A former capital and a sizeable city, Mandalay has a huge Royal Palace set in extensive grounds, surrounded by a large wall and a substantial moat. Sinfully, the British Raj dethroned the Burmese king in the late 1800s and sent he and his entourage packing to India. The Palace grounds are now comfortable barracks for a corps of the army of Myanmar.
We take the Road from Mandalay, and again encounter a hand-built road over the mountains that one day will be a classic bike road, with a zillion bends and switchbacks. For us though, it is a joyless mess of craters, dust, dirt and desperation. It is the enduro course from hell, with traffic, shaken and stirred, thrown in to add interest. Oh what fun, this messed up mountain as we head to Inle Lake, in the Shan State.
Inle Lake is 116,000 square metres. It is shallow; an average of about two metres and full of reeds and villages on the water. We take a long-tail boat from Taunggyi up the canal and far into the lake. The chaos on the road is replaced by the chaos of the river as villagers crowd into the boats with their noisy engines and spiraling wakes. Vegetables from the munificent garden plots are carted to port on these boats. Fishermen with an odd rowing technique that requires one leg wrapped around the oar whilst balanced on the other leg cast their nets. The lotus plants that populate the lake are turned into a silken fibre and exquisitely woven into (for Burma) unusually expensive shirts and shawls.
Our ride takes us to Naypyidaw, nowadays the administrative capital established by the military government a few years ago. It is grand, with huge twelve lane boulevards that could, and may, double as aircraft runways. The roads make the Champs-Elysees seem modest and underwhelming. Napoleon Bonaparte, eat your heart out. There are large, ostentatious and mostly vacant clusters of modern hotels, and modern shopping centres that would fit well in Las Vegas. The Tourist Police proudly escort us around this magnificent city, and past the brand new ornate, beautifully set and massive parliament building, where we are told not to take photographs. Naypyidaw is obscene. We think of the diversion of resources to this grand, awful monument to corrupt power, given the greater needs of the poor masses. We hopefully reflect that one day Naypyidaw will mean something, if it doesn’t crumble first.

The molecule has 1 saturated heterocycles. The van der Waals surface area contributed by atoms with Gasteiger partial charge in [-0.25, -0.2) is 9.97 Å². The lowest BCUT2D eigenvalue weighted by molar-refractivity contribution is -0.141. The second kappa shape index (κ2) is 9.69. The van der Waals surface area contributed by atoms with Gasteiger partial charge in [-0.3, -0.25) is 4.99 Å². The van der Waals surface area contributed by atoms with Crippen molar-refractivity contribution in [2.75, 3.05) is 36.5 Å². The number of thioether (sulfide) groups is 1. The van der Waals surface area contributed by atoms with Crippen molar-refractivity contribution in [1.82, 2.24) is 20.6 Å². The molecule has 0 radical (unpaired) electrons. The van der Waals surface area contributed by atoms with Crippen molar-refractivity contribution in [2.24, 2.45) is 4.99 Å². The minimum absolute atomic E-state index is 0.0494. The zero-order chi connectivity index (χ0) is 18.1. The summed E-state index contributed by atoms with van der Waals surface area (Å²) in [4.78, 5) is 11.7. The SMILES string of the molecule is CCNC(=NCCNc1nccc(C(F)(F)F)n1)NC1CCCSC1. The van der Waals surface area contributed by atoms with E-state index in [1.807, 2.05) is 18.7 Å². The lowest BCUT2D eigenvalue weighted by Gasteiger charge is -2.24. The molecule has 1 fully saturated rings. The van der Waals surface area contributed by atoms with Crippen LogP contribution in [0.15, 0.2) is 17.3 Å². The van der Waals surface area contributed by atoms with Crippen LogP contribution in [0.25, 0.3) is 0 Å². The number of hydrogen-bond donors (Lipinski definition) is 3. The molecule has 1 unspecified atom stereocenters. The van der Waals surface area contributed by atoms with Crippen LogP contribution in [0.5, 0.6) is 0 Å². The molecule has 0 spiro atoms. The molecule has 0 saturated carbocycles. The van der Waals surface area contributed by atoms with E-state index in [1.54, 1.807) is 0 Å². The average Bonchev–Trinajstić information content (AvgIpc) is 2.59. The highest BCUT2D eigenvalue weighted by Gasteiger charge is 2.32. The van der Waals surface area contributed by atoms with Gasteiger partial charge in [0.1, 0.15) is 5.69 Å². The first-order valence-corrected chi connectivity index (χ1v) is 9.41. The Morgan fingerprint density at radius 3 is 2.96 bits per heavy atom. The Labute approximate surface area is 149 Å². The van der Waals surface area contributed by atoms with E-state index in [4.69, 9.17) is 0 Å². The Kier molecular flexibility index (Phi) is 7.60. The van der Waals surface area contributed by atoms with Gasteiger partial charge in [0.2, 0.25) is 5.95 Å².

Reflectively, we journey on to Kyaikhto, and the nearby Golden Rock. Private vehicles are not permitted on the tortuous road up to the Golden Rock and we load, happily with all the locals, into the back of a truck. The Golden Rock is the second most sacred Buddhist monument in all of Myanmar, and sits, covered in gold leaf, precariously on the edge of a cliff. Surely, we contemplate, it will roll off with the next big earthquake?
So far, Buddha has decreed that it will stay precisely where it is, and we urgently happy-snap the local people and the monks and the precarious rock, in case Buddha changes his mind sometime soon.
The next day we are due to leave Myanmar, and go back into Thailand. We are treated to “the old road”. There is no traffic. This road too is bent, bumpy, broken, winding and precipitous as it wends its way over, for us, the final range of mountains in Myanmar. It is like a special, final reward.
In the late afternoon, we make it back through the border to Mai Sot, Thailand. Almost eerily, we realise we have re-entered The Real World. The following day we find ourselves flat-out and zooming around big sweeping bends on a dual carriageway, as we head to Chiang Mai at highway speeds. It didn’t matter what we threw at those little Hondas, they just purred on.
We stopped on the way to look at the Lampang Elephant Hospital, run by an NGO called Friends of the Asian Elephant (FAE). Sadly, we look at the injured elephants, and particularly those with feet blown off by landmines. We give generously on the way out.
Burma is not a trip for the faint-hearted, although it is a great trip. We see green shoots in the effort and aspiration and cheerfulness of the people. Go, if for no other reason than to enjoy motor-cycling in its tough and primary form, and to understand better but not sentimentally how fortunate we are in our country.
You couldn’t go with a better bunch of blokes than I went with, nor a better ride leader than Duncan at TBB, ‘cause Duncan’s our mate! Call him soon, before he gets too busy.
Stephen Davies #4771.